Subway to sell groceries during coronavirus pandemic

The chain joins Panera Bread, Potbelly and other brands selling groceries

Get all the latest news on coronavirus and more delivered daily to your inbox. Sign up here.

Continue Reading Below

As supermarket chains across the United States struggle to meet demand amid the coronavirus pandemic, some restaurants are now doubling as grocery stores.

Subway, the sandwich shop chain, is one of them.

The company recently announced an initiative called “Subway Grocery,” which will be available at more than 200 of its stores throughout California, Connecticut, Oregon, Tennessee and Washington. Shoppers will be able to buy bread, meat, cheese and vegetables --  and chips and cookies.

Many of the items line up with normal market prices, according to Food Business News. A 12-inch loaf of bread costs $1.50 and a 16-ounce bag of spinach is $3.50.

CORONAVIRUS BOOSTS FOOD DELIVERY SALES IN SUBURBS

“Need groceries? Forget those Insta-Fresh options with time slots DAYS away,” a Subway Grocery Facebook post read. “To support our communities and employees, Subway's got a new grocery menu ready for contact-free curbside pickup or delivery in just hours.”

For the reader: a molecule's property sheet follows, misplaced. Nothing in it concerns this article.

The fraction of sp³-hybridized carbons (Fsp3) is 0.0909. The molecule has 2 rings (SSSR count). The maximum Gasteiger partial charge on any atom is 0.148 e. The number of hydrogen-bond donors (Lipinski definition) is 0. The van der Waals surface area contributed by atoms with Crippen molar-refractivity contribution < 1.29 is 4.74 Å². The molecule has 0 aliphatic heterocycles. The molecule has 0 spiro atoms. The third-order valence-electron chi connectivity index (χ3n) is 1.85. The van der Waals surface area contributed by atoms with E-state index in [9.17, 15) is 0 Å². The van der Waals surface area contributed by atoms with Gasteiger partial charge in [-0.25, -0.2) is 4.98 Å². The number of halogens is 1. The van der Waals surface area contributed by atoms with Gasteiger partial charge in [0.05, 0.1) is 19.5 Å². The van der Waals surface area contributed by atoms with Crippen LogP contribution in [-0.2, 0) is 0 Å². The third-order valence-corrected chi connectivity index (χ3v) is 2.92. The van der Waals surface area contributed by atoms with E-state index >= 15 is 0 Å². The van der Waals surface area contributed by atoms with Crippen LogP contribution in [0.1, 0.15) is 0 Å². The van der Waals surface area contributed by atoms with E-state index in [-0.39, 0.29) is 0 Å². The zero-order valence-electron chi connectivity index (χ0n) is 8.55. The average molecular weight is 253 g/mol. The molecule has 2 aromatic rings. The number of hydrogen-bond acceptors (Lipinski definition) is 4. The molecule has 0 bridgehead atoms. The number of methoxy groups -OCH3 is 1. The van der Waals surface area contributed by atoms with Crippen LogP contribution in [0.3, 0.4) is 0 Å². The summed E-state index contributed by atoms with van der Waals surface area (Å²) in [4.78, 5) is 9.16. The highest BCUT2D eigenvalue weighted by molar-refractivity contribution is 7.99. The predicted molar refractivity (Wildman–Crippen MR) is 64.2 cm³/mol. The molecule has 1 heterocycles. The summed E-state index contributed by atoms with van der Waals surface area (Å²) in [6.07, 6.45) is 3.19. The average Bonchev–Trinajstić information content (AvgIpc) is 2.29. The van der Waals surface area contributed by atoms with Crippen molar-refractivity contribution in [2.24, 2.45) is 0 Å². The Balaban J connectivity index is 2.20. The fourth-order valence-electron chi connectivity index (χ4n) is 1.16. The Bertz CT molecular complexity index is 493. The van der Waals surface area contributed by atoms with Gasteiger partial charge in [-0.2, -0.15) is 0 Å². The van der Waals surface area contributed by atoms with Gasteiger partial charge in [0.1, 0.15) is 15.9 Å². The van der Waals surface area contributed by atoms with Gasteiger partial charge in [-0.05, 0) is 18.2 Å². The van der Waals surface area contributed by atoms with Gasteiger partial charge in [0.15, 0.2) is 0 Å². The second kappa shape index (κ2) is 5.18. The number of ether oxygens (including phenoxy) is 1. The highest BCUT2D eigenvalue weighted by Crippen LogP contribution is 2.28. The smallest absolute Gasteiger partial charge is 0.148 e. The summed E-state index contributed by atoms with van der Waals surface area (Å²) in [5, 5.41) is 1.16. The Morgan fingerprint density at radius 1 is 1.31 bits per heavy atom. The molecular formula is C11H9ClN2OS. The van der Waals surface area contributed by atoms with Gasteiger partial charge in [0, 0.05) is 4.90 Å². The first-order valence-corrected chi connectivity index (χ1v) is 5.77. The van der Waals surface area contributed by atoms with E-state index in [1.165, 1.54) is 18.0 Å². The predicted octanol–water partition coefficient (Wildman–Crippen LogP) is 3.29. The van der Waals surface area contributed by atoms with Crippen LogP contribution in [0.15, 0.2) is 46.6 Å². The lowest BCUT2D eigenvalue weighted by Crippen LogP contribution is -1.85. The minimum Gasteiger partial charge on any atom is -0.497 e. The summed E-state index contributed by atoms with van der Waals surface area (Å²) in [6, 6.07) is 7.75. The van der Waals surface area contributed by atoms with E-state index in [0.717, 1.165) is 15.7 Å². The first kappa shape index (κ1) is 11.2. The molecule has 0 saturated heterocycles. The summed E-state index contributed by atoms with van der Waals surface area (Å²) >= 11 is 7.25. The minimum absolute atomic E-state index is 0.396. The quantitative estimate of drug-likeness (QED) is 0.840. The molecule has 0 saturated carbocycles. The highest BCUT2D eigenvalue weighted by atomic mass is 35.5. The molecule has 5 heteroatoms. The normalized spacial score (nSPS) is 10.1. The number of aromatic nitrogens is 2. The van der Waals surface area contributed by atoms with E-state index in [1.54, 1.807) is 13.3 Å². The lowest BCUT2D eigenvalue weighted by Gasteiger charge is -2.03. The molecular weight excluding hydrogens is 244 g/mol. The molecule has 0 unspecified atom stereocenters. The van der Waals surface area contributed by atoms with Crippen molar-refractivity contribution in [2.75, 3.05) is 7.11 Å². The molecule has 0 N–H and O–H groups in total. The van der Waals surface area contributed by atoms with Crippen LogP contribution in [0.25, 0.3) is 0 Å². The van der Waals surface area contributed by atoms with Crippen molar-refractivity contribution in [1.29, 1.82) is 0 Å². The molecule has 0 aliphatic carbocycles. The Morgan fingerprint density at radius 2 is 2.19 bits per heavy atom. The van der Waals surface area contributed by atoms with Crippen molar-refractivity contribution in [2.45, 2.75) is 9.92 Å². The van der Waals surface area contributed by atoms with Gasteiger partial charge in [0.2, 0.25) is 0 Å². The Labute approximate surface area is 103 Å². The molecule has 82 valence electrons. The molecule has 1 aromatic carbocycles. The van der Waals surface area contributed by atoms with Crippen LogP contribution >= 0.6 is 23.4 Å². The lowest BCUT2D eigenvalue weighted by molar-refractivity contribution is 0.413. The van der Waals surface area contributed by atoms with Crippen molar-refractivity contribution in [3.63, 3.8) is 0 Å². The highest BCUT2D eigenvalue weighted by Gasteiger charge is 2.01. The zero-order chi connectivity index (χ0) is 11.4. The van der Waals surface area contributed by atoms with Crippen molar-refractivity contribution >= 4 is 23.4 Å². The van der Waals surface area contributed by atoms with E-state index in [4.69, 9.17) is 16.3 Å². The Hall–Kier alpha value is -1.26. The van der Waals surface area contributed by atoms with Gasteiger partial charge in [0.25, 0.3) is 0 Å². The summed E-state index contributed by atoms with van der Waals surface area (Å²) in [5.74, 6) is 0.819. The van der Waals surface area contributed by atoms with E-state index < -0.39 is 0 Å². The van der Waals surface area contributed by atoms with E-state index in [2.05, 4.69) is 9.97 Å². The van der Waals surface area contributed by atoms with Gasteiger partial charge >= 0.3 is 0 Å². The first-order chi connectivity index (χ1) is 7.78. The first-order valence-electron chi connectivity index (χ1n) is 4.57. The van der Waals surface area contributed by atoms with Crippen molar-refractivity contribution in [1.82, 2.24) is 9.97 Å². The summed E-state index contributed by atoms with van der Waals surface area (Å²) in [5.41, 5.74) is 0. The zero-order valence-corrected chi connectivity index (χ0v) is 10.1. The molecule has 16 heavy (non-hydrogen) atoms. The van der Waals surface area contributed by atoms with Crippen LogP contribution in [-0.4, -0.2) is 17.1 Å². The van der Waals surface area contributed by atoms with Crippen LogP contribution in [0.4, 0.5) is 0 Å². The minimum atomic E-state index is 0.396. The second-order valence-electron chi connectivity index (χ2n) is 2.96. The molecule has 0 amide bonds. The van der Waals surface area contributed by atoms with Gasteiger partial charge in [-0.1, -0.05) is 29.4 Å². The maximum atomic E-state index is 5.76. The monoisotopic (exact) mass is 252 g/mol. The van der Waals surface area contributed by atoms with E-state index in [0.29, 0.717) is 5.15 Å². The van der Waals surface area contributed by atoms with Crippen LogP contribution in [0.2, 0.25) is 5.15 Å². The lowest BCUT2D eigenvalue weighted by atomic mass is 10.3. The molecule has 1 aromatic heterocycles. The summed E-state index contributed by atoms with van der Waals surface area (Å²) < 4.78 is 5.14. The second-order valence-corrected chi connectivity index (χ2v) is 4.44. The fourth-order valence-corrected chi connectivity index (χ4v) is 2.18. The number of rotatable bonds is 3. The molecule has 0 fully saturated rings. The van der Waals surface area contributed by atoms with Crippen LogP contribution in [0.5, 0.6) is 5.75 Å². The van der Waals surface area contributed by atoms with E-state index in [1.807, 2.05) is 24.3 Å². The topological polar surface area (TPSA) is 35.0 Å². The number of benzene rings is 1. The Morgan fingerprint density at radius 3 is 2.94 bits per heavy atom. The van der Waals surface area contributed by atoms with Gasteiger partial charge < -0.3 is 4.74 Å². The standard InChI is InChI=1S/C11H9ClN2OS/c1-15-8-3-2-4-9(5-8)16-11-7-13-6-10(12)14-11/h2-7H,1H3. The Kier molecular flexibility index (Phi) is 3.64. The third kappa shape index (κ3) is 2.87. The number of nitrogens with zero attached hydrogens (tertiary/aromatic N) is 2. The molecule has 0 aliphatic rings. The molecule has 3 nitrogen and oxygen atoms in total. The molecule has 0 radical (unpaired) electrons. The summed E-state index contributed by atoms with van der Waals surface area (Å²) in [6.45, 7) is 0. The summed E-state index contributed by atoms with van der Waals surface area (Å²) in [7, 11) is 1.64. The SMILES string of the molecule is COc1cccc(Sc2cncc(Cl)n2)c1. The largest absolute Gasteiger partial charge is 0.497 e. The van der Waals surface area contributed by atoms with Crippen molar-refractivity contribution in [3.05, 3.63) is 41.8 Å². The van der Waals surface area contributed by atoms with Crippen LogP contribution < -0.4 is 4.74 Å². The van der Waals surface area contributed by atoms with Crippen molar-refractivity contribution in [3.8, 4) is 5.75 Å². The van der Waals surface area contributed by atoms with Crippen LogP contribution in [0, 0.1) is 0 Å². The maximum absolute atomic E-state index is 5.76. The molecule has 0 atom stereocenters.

TRUMP WANTS TAX DEDUCTIONS RESTORED FOR RESTAURANTS, ENTERTAINMENT

Other restaurant chains, like Panera and Potbelly, are selling groceries, too. And other quick-service restaurants have also committed to helping their communities.Last week, Taco Bell said it would give away at least a million Nacho Cheese Doritos Locos Tacos at the drive-thrus of participating locations. Meanwhile, the Brooklyn Chop House in New York committed to serving free meals to local health care workers.

CLICK HERE TO GET FOX BUSINESS ON THE GO

Because restaurants throughout the United States have been forced to close amid the COVID-19 pandemic, some remain operational as delivery- or takeout-only venues. To prevent the spread of the virus, the Centers for Disease Control and Prevention has urged regular disinfecting, hand-washing, wearing face covers and staying 6 feet away from others.

CLICK HERE TO READ MORE ON FOX BUSINESS